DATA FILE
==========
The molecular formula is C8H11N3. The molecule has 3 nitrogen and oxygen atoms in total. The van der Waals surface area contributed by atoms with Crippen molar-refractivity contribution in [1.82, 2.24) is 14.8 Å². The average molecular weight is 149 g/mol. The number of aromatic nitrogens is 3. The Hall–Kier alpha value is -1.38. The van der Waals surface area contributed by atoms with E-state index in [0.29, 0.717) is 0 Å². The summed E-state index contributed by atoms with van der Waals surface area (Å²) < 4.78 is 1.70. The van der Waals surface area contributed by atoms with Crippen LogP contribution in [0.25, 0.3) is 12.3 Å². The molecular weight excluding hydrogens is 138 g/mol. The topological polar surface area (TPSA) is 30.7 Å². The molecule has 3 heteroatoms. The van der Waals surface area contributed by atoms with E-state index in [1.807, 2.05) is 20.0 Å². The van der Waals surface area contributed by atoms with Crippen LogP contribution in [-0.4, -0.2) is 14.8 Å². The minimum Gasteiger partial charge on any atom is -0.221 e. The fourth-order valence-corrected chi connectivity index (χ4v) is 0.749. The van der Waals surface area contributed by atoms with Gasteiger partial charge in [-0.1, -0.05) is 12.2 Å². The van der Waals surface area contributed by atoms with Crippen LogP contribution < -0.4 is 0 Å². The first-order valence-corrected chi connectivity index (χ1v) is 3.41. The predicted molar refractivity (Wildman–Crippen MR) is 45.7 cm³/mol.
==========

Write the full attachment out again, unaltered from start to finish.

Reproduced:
The molecular formula is C8H11N3. The molecule has 3 nitrogen and oxygen atoms in total. The van der Waals surface area contributed by atoms with Crippen molar-refractivity contribution in [1.82, 2.24) is 14.8 Å². The average molecular weight is 149 g/mol. The number of aromatic nitrogens is 3. The Hall–Kier alpha value is -1.38. The van der Waals surface area contributed by atoms with E-state index in [0.29, 0.717) is 0 Å². The summed E-state index contributed by atoms with van der Waals surface area (Å²) < 4.78 is 1.70. The van der Waals surface area contributed by atoms with Crippen LogP contribution in [0.25, 0.3) is 12.3 Å². The molecular weight excluding hydrogens is 138 g/mol. The topological polar surface area (TPSA) is 30.7 Å². The molecule has 3 heteroatoms. The van der Waals surface area contributed by atoms with E-state index in [1.807, 2.05) is 20.0 Å². The van der Waals surface area contributed by atoms with Crippen LogP contribution in [-0.4, -0.2) is 14.8 Å². The minimum Gasteiger partial charge on any atom is -0.221 e. The fourth-order valence-corrected chi connectivity index (χ4v) is 0.749. The van der Waals surface area contributed by atoms with Gasteiger partial charge in [-0.1, -0.05) is 12.2 Å². The van der Waals surface area contributed by atoms with Crippen LogP contribution < -0.4 is 0 Å². The first-order valence-corrected chi connectivity index (χ1v) is 3.41. The predicted molar refractivity (Wildman–Crippen MR) is 45.7 cm³/mol.